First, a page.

From the Chronicle, an essay by W.A. Pannapacker called "Confessions of a Middlebrow Professor," parts of which strike home for me.
In my early 20s, when I was starting out as a graduate student in the humanities, I hosted a small gathering at my apartment. It didn't take long for my guests to begin scrutinizing my bookshelves. (I do the same thing now, of course, whenever I am at a party.) I remember that there were numerous battered anthologies, at least a hundred paperback classics, the Compact Edition of the Oxford English Dictionary (acquired as a Book-of-the-Month Club premium), probably six copies of PMLA, and several shelves of books that I had retained from childhood, including the Time-Life Library of Art and the Old West Time-Life Series in "hand-tooled Naugahyde leather."
Perhaps the most revered set of volumes from my childhood—proudly displayed—was Great Books of the Western World, in 54 leatherette volumes. I remember I bought them all at once for $10 at a church sale when I was about 13; it took me two trips to carry them home in plastic grocery bags.
"Your clay feet are showing," said one of my guests, another graduate student, as she removed Volume 1 of the Great Books from my shelves. I caught the biblical allusion, but it took me a couple of years to realize the implication of the remark: My background was lacking. If graduate school was a quiz show, then I was Herbert Stempel trying to make it in the world of Charles Van Doren.[...]
The Great Books were expressions of hope for many people who had historically not had access to higher education.
There was something awe-inspiring about that series for me, even if I acquired it a generation late. The Great Books seemed so serious. They had small type printed in two columns; there were no annotations, no concessions to the beginner.[...]
there was a reason that you could buy the Great Books for $10 by that time. The whole notion of a stable canon of books had gone out of fashion, and not even recently: Writers such as Dwight MacDonald had been mocking the Great Books since they first appeared. As Beam observes, "The Great Books were synonymous with boosterism, Babbittry, and H.L. Mencken's benighted boobocracy." Display them in your living room, and you might as well put plastic covers on the colonial couch beneath your reproduction Grandma Moses with the copy of The Power of Positive Thinking on your coffee table. Great Books, Beam writes, "were everything that was wrong, unchic and middlebrow about middle America."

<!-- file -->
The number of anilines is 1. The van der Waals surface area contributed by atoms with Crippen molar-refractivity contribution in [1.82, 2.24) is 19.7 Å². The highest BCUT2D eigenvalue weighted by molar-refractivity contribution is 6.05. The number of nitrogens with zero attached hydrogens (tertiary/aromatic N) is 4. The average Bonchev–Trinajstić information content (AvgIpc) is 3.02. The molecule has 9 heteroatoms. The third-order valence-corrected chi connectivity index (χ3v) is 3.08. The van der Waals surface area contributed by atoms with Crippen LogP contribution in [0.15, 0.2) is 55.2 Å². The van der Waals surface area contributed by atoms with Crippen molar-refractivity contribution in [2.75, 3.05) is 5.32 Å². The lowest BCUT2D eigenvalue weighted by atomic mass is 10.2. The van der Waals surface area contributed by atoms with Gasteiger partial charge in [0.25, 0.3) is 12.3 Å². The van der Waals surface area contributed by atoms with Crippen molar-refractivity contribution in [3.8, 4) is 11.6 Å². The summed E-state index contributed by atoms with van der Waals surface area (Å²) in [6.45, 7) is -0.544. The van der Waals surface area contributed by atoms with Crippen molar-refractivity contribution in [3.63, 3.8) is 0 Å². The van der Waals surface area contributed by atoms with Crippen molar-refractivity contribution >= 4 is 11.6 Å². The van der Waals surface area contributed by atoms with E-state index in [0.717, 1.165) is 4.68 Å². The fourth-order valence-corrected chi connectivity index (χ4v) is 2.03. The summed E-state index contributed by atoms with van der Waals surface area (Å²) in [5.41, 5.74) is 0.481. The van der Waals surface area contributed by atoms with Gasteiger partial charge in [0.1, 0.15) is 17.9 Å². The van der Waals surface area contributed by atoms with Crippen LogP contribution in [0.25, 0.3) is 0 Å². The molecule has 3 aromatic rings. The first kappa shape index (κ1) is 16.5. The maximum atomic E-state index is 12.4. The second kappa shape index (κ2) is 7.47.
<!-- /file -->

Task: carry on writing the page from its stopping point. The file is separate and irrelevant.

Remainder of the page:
As Paul Fussell wrote in Class: A Guide Through the American Status System, "It is in the middle-class dwelling that you're likely to spot the 54-volume set of the Great Books, together with the half-witted two-volume Syntopicon, because the middles, the great audience for how-to books, believe in authorities."
I'm about the same age as Pannapacker, and like him, was not to the academic or highbrow manner born. I read my first Marx, Smith, Mill, Shakespeare, Plutarch, and Plato in that Great Books set. In sixth grade I carried the Marx and Smith volumes by turn into school with me and read them during reading time-- and if I didn't understand much, I also didn't understand nothing, when I worked at it.
And, like Pannapacker, I've received the occasional smirk or snarky comment about them, in my life as it is now.
Of course, lots of the substantive criticisms are right-- the two-volume Synopticon is bizarre. And the books themselves as physical objects, which once impressed me, now don't. I don't read from them anymore. The paper on which they're printed is unbelievably thin and fragile, the print ridiculously small. Even before all those public-domain works went online, it was easier to get a cheap Penguin or Dover paperback of whatever I wanted to read than to try to do serious scholarly reading out of those volumes. But they're still on the top shelf of the bookcases in my living room, and I'm still grateful to them-- and to Mortimer Adler's democratizing middlebrowness.